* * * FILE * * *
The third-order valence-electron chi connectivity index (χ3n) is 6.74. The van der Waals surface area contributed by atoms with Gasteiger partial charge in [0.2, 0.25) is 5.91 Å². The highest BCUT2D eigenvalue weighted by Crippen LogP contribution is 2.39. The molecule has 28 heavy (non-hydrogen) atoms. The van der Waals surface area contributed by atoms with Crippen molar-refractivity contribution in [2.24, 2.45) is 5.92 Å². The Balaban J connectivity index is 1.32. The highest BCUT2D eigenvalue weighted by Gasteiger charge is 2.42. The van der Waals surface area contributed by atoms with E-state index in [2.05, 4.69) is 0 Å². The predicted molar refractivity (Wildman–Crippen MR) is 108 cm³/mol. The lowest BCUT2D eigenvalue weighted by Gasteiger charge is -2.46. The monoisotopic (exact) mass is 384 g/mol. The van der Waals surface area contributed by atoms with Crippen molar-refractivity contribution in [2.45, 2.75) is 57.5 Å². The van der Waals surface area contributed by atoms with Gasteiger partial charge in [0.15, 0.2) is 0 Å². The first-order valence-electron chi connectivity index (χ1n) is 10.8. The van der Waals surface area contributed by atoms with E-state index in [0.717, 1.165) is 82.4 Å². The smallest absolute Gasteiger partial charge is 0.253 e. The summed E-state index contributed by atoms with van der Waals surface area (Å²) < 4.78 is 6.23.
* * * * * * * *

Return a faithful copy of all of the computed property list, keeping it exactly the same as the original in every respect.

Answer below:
The third-order valence-electron chi connectivity index (χ3n) is 6.74. The van der Waals surface area contributed by atoms with Gasteiger partial charge in [0.2, 0.25) is 5.91 Å². The highest BCUT2D eigenvalue weighted by Crippen LogP contribution is 2.39. The molecule has 28 heavy (non-hydrogen) atoms. The van der Waals surface area contributed by atoms with Crippen molar-refractivity contribution in [2.24, 2.45) is 5.92 Å². The Balaban J connectivity index is 1.32. The highest BCUT2D eigenvalue weighted by Gasteiger charge is 2.42. The van der Waals surface area contributed by atoms with E-state index in [2.05, 4.69) is 0 Å². The predicted molar refractivity (Wildman–Crippen MR) is 108 cm³/mol. The lowest BCUT2D eigenvalue weighted by Gasteiger charge is -2.46. The monoisotopic (exact) mass is 384 g/mol. The van der Waals surface area contributed by atoms with Crippen molar-refractivity contribution in [2.45, 2.75) is 57.5 Å². The van der Waals surface area contributed by atoms with Gasteiger partial charge in [0.15, 0.2) is 0 Å². The first-order valence-electron chi connectivity index (χ1n) is 10.8. The van der Waals surface area contributed by atoms with E-state index in [0.717, 1.165) is 82.4 Å². The smallest absolute Gasteiger partial charge is 0.253 e. The summed E-state index contributed by atoms with van der Waals surface area (Å²) < 4.78 is 6.23.